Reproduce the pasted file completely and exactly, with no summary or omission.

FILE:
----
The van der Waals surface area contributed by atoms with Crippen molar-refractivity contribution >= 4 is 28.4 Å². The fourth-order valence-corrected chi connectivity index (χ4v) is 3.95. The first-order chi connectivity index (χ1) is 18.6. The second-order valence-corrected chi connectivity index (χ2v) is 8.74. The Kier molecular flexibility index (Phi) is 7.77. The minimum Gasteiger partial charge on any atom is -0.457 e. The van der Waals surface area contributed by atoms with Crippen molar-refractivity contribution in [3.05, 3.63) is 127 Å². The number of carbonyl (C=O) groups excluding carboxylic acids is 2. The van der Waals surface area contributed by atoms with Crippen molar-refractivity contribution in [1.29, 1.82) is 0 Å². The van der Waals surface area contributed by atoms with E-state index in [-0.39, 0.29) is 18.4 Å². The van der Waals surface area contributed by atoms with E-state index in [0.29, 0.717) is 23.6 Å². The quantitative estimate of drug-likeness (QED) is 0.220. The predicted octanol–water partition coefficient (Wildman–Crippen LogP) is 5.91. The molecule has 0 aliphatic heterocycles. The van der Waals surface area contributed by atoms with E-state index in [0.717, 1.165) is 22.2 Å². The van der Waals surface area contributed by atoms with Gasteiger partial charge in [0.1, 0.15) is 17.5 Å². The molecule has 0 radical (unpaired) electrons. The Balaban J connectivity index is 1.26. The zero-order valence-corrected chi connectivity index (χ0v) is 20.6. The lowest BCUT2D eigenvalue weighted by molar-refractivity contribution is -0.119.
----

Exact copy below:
The van der Waals surface area contributed by atoms with Crippen molar-refractivity contribution >= 4 is 28.4 Å². The fourth-order valence-corrected chi connectivity index (χ4v) is 3.95. The first-order chi connectivity index (χ1) is 18.6. The second-order valence-corrected chi connectivity index (χ2v) is 8.74. The Kier molecular flexibility index (Phi) is 7.77. The minimum Gasteiger partial charge on any atom is -0.457 e. The van der Waals surface area contributed by atoms with Crippen molar-refractivity contribution in [3.05, 3.63) is 127 Å². The number of carbonyl (C=O) groups excluding carboxylic acids is 2. The van der Waals surface area contributed by atoms with Crippen molar-refractivity contribution in [1.29, 1.82) is 0 Å². The van der Waals surface area contributed by atoms with E-state index in [-0.39, 0.29) is 18.4 Å². The van der Waals surface area contributed by atoms with E-state index in [0.29, 0.717) is 23.6 Å². The quantitative estimate of drug-likeness (QED) is 0.220. The predicted octanol–water partition coefficient (Wildman–Crippen LogP) is 5.91. The molecule has 0 aliphatic heterocycles. The van der Waals surface area contributed by atoms with E-state index in [0.717, 1.165) is 22.2 Å². The van der Waals surface area contributed by atoms with Gasteiger partial charge in [0.1, 0.15) is 17.5 Å². The molecule has 0 radical (unpaired) electrons. The Balaban J connectivity index is 1.26. The zero-order valence-corrected chi connectivity index (χ0v) is 20.6. The lowest BCUT2D eigenvalue weighted by molar-refractivity contribution is -0.119.